Examining the rise of the field of imperial history in Britain and wider webs of advocacy, this book demonstrates how intellectuals and politicians promoted settler colonialism, excluded the subject empire, and laid a precarious framework for decolonization. History was politics in late-nineteenth-century Britain. But the means by which influential thinkers sought to steer democracy and state development also consigned vast populations to the margins of imperial debate and policy. From the 1880s onward, politicians, intellectuals, and journalists erected a school of thought based on exclusion and deferral that segregated past and future, backwardness and civilization, validating racial discrimination in empire all while disavowing racism. These efforts, however, engendered powerful anticolonial backlash and cast a long shadow over the closing decades of imperial rule. Bringing to life the forgotten struggles which have, in effect, defined our times, Imperial History and the Global Politics of Exclusion is an important reinterpretation of the intellectual history of the British Empire.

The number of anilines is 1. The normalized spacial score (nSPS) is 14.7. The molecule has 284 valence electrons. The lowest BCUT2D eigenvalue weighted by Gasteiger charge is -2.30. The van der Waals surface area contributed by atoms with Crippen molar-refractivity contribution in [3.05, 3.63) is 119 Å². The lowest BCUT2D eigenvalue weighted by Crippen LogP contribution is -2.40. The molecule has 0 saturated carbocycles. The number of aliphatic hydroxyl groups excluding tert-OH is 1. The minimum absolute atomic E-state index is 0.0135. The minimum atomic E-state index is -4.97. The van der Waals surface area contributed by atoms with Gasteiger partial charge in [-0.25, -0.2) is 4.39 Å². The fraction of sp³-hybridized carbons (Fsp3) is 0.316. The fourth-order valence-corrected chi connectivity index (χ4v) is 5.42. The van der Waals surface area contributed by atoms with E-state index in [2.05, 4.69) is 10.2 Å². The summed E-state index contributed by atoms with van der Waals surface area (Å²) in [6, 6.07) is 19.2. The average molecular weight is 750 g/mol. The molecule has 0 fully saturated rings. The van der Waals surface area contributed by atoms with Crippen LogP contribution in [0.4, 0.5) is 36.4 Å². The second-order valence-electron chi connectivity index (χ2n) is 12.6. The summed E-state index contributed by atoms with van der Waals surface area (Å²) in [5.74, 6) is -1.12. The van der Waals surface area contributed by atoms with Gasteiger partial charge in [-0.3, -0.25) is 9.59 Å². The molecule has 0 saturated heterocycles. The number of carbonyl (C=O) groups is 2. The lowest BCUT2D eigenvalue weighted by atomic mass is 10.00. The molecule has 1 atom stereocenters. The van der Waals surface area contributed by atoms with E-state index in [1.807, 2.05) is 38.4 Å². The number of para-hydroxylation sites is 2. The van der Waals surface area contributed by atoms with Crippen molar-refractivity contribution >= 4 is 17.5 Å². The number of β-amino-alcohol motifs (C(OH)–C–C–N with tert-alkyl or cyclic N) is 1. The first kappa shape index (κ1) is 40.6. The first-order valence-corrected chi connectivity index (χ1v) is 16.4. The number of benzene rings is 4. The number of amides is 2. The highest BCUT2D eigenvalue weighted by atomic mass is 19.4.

The Empire's New Clothes

The Myth of the Commonwealth

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Author: Philip Murphy

Publisher: Oxford University Press

ISBN: 0190934786

Category: History

Page: N.A

View: 735

In the wake of Brexit, the Commonwealth has been identified as an important body for future British trade and diplomacy, but few know what it actually does. How is it organized and what has held it together for so long? How important is the Queen's role as Head of the Commonwealth? Most importantly, why has it had such a troubled recent past, and is it realistic to imagine that its fortunes might be reversed?In The Empire's New Clothes,? Murphy strips away the gilded self-image of the Commonwealth to reveal an irrelevant institution afflicted by imperial amnesia. He offers a personal perspective on this complex and poorly understood institution, and asks if it can ever escape from the shadow of the British Empire to become an organization based on shared values, rather than a shared history.